Band on the Wall set for major expansion

Plans for the expansion of Band on the Wall have been approved by Manchester City Council, including bringing the derelict Cocozza building, at the rear of the existing venue, back to life.

Designed by Manchester-based OMI Architects and managed by specialist project managers Buro Four, the plans see the main venue capacity increase from 350 to 500 for headline artists and performances. The Picturehouse Bar will be re-modelled with the external terrace space increased and a new commercial kitchen installed.

The planned learning complex will include a rooftop A/V suite, allowing young people and education participants to create new digital work by engaging with international touring artists.

The new learning spaces will be home to Band on the Wall’s improved archive facilities, enabling us to better catalogue our rich library of historical content. Selected archive materials will continue to be exhibited in the Picturehouse Bar.

The Cocozza building is one of only a few remaining structures from the days of the Victorian Smithfield Market. Band on the Wall is in the final stages of negotiating the purchase of the building and, subject to funding, the building façade will be saved and fully restored.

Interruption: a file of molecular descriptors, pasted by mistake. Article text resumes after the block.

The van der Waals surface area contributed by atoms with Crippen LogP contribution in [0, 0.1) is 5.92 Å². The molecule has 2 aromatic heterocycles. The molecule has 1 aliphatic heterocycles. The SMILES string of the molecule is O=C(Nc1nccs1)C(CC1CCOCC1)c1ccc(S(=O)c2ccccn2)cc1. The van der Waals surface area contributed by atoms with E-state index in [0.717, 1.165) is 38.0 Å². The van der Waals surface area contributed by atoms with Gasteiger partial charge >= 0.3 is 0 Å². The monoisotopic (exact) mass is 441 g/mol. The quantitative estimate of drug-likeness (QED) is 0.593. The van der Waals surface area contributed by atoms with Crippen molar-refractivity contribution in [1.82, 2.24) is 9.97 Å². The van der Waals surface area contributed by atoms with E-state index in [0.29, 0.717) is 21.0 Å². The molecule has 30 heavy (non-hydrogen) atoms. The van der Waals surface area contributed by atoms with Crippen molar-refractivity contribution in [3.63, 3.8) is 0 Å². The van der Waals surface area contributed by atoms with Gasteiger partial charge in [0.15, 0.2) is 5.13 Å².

Gavin Sharp, CEO, Band on the Wall said: “There has been a music venue operating at Band on the Wall for over a century, and we want to make sure it will be here for at least another 100 years. Bringing the Cocozza building into our footprint means we can significantly increase the main venue capacity, expand and upgrade our learning facilities and create a second smaller, intimate venue on-site which will have a capacity of 80.”

The inclusion of the Cocozza Building creates a new opportunities along Foundry Street and it is planned to install digital artworks in place of venue windows.

The envisaged cost of the expansion is approximately £3.5 million and securing planning permission is just one of several important steps to make before the project will come to fruition, which includes securing second-stage funding from Arts Council England.